Giving Pots A Whole New Meaning:
Birdie Boone is a potter who makes functional cups, bowls, and plates then stacking and arranging them into installtions across the globe. It's critical to recognize that Boone believes in the importance of ceramics and the incorporation of ulitarian use that potters face with their work. Boone tries to highlight the subtle "mistakes" (such as cracks, folds, and creases). She creates work that is relatable to every individual, but stacks and installs them in such a way that makes a bigger statement. Boone is a master of suble glaze colorations on her pieces.
The importance that Boone has for her work individually and as a set is a vital thing to recognize as an artist; it's important to realize this when working with series or multiples (which most contemporary artists do today). It's also critical for artists to learn at an early age how art can be simple, realistic in everday life but still be shown and exhibited as art.
Birdie Boone could be a center of a lesson based off of her simplicity, multiple uses for her work, the way she handles her pieces, and what she is trying to say in their installations. It's also important to include in a lesson that just because something can be "used" doesn't mean it can't be sculptural or more "artistic". Topics and questions that could revolve around Boone are:
"If my agenda as an artist is to call attention to important things, then what better way to deliver on this than by means of practical necessity? Our brains don’t have to work to figure out ‘what it means’. Meaning is absorbed through a pot’s characteristics as it is being used; even when it is not being used, it can affect its environment in a nurturing way." - Birdie Boone (1)
Is a potter an artist? How can making bowls, plates, and other forms of dinnerware be considered an art form?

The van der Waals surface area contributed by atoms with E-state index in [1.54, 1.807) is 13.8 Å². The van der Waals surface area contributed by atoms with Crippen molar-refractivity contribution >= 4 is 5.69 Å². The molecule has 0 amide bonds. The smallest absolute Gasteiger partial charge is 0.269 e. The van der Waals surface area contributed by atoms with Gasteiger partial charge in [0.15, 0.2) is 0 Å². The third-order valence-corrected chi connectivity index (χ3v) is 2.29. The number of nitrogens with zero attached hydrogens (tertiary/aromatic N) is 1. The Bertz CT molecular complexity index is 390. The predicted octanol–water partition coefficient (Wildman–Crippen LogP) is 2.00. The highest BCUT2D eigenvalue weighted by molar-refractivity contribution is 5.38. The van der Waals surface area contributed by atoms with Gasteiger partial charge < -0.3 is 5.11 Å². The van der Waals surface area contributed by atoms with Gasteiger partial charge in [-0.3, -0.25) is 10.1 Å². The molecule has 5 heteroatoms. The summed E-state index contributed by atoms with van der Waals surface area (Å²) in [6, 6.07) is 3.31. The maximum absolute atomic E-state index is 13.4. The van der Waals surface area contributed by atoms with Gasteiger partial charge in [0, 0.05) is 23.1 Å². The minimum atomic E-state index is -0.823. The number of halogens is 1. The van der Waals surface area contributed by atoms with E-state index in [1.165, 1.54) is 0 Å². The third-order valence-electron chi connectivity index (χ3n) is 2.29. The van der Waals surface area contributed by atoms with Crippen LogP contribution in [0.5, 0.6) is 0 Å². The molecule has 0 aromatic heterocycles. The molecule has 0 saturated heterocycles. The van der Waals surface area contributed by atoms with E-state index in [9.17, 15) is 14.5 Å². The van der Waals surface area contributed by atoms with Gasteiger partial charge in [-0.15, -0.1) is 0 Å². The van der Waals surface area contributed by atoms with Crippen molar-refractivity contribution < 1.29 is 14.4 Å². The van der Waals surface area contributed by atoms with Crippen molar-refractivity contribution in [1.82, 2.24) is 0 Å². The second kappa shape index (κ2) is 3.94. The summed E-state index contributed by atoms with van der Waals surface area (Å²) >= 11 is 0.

What does Birdie Boone do to her pieces to make them "beautiful"/ "good" or even just considered art?
What is Birdie Boone trying to say in her installations? Are there deeper intentions behind her work besides just stacks of bowls and cups?
What are the suble cracks/ folds in her pieces saying to the viewer? It's important to recognize that a simple line can make such a difference on a work.
Shape, form, and color become extremely important decisions not only in her single pieces, but in her installations as a whole. Why do you think she chose the forms and/or "types" of pottery she did to make her statments?
This page was created off of a project titled "Yes, No Maybe?" where we had to illustrate and identify a lesson plan containing an artist or specific instructional material, and decide whether or not that instructional material was relevant for classroom instruction. The lesson material had to address either a specific audience (viewer, student, or teacher), characteristics of a phenomenon, and/ or relation to current issues.
Birdie Boone's work could be a great ceramic exploration for students at a higher elementary/ middle- high school age. She is a great demonstration of pottery work that can be exhibited and "art based" rather than solely being created for commercial production. Her suble details to each and every piece that makes one different from the next is also something for up and coming artists to take note and include in their own practice. It's important to recognize her abilty to take ceramics into another art realm such as installation, and to allow students to understand that they are not limited to one "medium" or field of study. Her intelligence on glazes, form, and intentions on each piece can also be topics of instruction for students. Because of the extensiveness in the details, possibilities, and techniques that Birdie Boone has, her work could definitely be a topic of instruction in an art class room. Or, more simply stated... YES!
*A graph that was pulled from Birdie Boone's website, illustrating her thoughts behind making the work she does (2).
Allen, J. (2013, February 4). jenallenceramics. jenallenceramics. Retrieved February 6, 2014, from http://jenallenceramics.wordpress.com/2013/02/04/birdie-boone-potter-of-the-month/
Boone, B. (n.d.). birdie boone ceramics.birdie boone ceramics. Retrieved February 6, 2014, from http://www.birdiebooneceramics.com